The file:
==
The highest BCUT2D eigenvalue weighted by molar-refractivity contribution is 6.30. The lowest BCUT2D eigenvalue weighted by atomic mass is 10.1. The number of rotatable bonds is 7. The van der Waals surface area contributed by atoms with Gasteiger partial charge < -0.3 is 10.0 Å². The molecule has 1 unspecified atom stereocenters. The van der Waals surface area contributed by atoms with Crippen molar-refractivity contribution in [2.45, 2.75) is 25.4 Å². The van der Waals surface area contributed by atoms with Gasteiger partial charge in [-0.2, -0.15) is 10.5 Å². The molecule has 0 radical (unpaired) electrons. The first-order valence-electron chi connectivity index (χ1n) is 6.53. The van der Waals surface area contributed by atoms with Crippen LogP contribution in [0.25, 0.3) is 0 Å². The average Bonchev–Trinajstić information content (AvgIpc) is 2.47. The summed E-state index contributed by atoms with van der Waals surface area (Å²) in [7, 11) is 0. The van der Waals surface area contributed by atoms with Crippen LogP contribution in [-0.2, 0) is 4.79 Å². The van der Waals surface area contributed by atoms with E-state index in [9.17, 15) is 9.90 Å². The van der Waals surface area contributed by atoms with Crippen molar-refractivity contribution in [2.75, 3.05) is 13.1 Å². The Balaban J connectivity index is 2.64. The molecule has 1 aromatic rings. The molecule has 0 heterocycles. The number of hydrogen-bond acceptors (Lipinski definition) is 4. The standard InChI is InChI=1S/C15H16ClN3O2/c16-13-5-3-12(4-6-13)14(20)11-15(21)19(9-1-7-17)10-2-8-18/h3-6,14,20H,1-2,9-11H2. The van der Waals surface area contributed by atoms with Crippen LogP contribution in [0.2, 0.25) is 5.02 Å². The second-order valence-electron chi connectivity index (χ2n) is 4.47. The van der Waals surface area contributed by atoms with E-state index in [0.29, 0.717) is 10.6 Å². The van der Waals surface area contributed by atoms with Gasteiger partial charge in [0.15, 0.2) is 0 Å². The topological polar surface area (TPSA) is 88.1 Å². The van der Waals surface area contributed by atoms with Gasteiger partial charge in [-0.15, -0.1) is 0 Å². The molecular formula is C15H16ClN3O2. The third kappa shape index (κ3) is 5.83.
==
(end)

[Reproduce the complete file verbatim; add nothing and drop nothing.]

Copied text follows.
The highest BCUT2D eigenvalue weighted by molar-refractivity contribution is 6.30. The lowest BCUT2D eigenvalue weighted by atomic mass is 10.1. The number of rotatable bonds is 7. The van der Waals surface area contributed by atoms with Gasteiger partial charge < -0.3 is 10.0 Å². The molecule has 1 unspecified atom stereocenters. The van der Waals surface area contributed by atoms with Crippen molar-refractivity contribution in [2.45, 2.75) is 25.4 Å². The van der Waals surface area contributed by atoms with Gasteiger partial charge in [-0.2, -0.15) is 10.5 Å². The molecule has 0 radical (unpaired) electrons. The first-order valence-electron chi connectivity index (χ1n) is 6.53. The van der Waals surface area contributed by atoms with Crippen LogP contribution in [0.25, 0.3) is 0 Å². The average Bonchev–Trinajstić information content (AvgIpc) is 2.47. The summed E-state index contributed by atoms with van der Waals surface area (Å²) in [7, 11) is 0. The van der Waals surface area contributed by atoms with Crippen LogP contribution in [-0.2, 0) is 4.79 Å². The van der Waals surface area contributed by atoms with E-state index in [9.17, 15) is 9.90 Å². The van der Waals surface area contributed by atoms with Crippen molar-refractivity contribution in [2.75, 3.05) is 13.1 Å². The Balaban J connectivity index is 2.64. The molecule has 1 aromatic rings. The molecule has 0 heterocycles. The number of hydrogen-bond acceptors (Lipinski definition) is 4. The standard InChI is InChI=1S/C15H16ClN3O2/c16-13-5-3-12(4-6-13)14(20)11-15(21)19(9-1-7-17)10-2-8-18/h3-6,14,20H,1-2,9-11H2. The van der Waals surface area contributed by atoms with Crippen LogP contribution in [0.2, 0.25) is 5.02 Å². The second-order valence-electron chi connectivity index (χ2n) is 4.47. The van der Waals surface area contributed by atoms with E-state index in [0.29, 0.717) is 10.6 Å². The van der Waals surface area contributed by atoms with Gasteiger partial charge in [0.15, 0.2) is 0 Å². The topological polar surface area (TPSA) is 88.1 Å². The van der Waals surface area contributed by atoms with Gasteiger partial charge in [-0.15, -0.1) is 0 Å². The molecular formula is C15H16ClN3O2. The third kappa shape index (κ3) is 5.83.